Kudos to the town of Saint-Pierre and its businesses for what clearly appears to be a successful business assistance program in the midst of the pandemic.
The city, like others in the region, has created a local fund-based business assistance program that provides grants and loans to businesses, with some loans being interest-free and with minimal loan repayments.
Help went to a birthing center, bars, restaurants, hair salons, public gathering places and fitness centers. A Somali grocery store, a vital business for the Somali community, also received a loan that kept it going.
Megan Willette, owner of a 24-hour laundromat, was able to consolidate her business with the loan and add an important security camera to help her customers feel safe.
Her business was vandalized and she was the victim of a workplace crime. Security cameras will now add another layer of security.
Business assistance programs run by cities and counties can be more useful than larger state and federal programs because small governments can get help faster and with less paperwork.
St. Peter can be proud of its downtown area, which officials say has maintained an occupancy rate of almost 100%. We are sure the aid has helped this cause.
Bury the CO2
Well done for advancing the CO2 capture and storage plans.
The idea of burying carbon dioxide has long been a goal to slow climate change until the country and the world succeed in creating enough energy efficiency and renewable energy to adequately reduce CO2 emissions. .
Now, an Iowa company is hoping to develop a $ 2 billion project that would collect and liquefy carbon dioxide from ethanol plants in the Midwest and direct it to North Dakota to be buried deep underground.
The Bismarck Tribune reports that Summit Carbon Solutions hopes the project will be operational by 2024. A federal tax credit supporting such underground storage would bolster this ambitious and expensive endeavor.
It has long been questioned whether CO2 could be safely and permanently sealed underground, preventing it from escaping into the atmosphere. Scientists have said in recent years that if sealed in certain rock formations, the process is doable.
It’s an intriguing idea that could save us more time to make the big changes needed to tackle climate change.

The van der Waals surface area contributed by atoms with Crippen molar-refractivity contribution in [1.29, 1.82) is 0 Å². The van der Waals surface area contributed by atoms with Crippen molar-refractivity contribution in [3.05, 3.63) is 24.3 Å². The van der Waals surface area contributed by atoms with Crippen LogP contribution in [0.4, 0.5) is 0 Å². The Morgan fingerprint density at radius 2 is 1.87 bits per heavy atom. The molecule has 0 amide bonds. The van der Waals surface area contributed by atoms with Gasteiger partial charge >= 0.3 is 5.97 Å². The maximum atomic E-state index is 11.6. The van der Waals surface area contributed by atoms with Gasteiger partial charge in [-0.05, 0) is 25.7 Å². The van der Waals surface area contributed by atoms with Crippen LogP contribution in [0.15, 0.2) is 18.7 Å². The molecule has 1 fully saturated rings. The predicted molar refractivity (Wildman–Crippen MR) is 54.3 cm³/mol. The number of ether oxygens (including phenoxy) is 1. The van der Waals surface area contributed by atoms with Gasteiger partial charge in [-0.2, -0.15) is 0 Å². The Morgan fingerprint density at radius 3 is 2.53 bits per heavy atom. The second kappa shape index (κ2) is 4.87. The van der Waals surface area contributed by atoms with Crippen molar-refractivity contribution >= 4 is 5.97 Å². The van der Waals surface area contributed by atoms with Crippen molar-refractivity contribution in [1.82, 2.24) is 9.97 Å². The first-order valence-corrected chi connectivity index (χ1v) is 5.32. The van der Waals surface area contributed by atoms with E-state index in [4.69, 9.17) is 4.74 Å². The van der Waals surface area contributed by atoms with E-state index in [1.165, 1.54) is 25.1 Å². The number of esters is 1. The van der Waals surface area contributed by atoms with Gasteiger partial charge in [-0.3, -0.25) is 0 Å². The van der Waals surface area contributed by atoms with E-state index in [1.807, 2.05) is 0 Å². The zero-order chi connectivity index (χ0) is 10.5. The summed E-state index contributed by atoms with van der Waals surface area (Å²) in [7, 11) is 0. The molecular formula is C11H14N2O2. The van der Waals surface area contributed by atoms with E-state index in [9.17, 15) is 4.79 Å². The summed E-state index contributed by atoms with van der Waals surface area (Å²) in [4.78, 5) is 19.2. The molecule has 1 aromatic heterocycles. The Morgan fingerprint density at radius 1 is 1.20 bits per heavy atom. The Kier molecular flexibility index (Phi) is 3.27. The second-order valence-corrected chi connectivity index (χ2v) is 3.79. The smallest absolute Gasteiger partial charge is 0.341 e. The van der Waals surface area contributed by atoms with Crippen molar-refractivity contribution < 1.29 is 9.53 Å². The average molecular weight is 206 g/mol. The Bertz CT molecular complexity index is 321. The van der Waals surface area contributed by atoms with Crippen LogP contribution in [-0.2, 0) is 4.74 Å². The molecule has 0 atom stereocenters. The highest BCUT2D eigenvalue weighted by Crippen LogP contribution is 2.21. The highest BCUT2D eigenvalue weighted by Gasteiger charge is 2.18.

Well done to pharmaceutical giant Merck, which will partner with its main rival Johnson & Johnson to produce J & J’s coronavirus vaccine.
Big Pharma receives a lot of criticism, and much of it is deserved.
Again, credit where it is due on the vaccine, starting with the technical realization of developing several vaccines in less than a year from the emergence of the virus. Now that J&J is struggling to ramp up production of its newly approved single-dose vaccine, Merck will devote some of its resources to manufacturing a rival’s product.
The Biden administration played a role in this regard; he invokes the Defense Production Act to facilitate Merck’s participation. It’s a move the Trump administration foolishly resisted at the start of the pandemic, when supplies were scarce.
Congratulations to the blood donors
Great appreciation is due to those who took the time Monday to donate blood to the American Red Cross. Thanks to your donations, we were able to collect 78 units of blood.
Without the support of all the volunteers, this blood drive would not have been a success. We are grateful to each of you.
We are grateful to Pastor Carl Bruiher and the staff of the First Lutheran Church for using their facilities and to members of the American Legion for distributing our posters throughout the city and to the businesses who displayed these posters.
The need for blood is critical, especially now, and our donors in the Sweat region can be very proud.
Kay King Blood Drive Co-Chairs and Linda Endres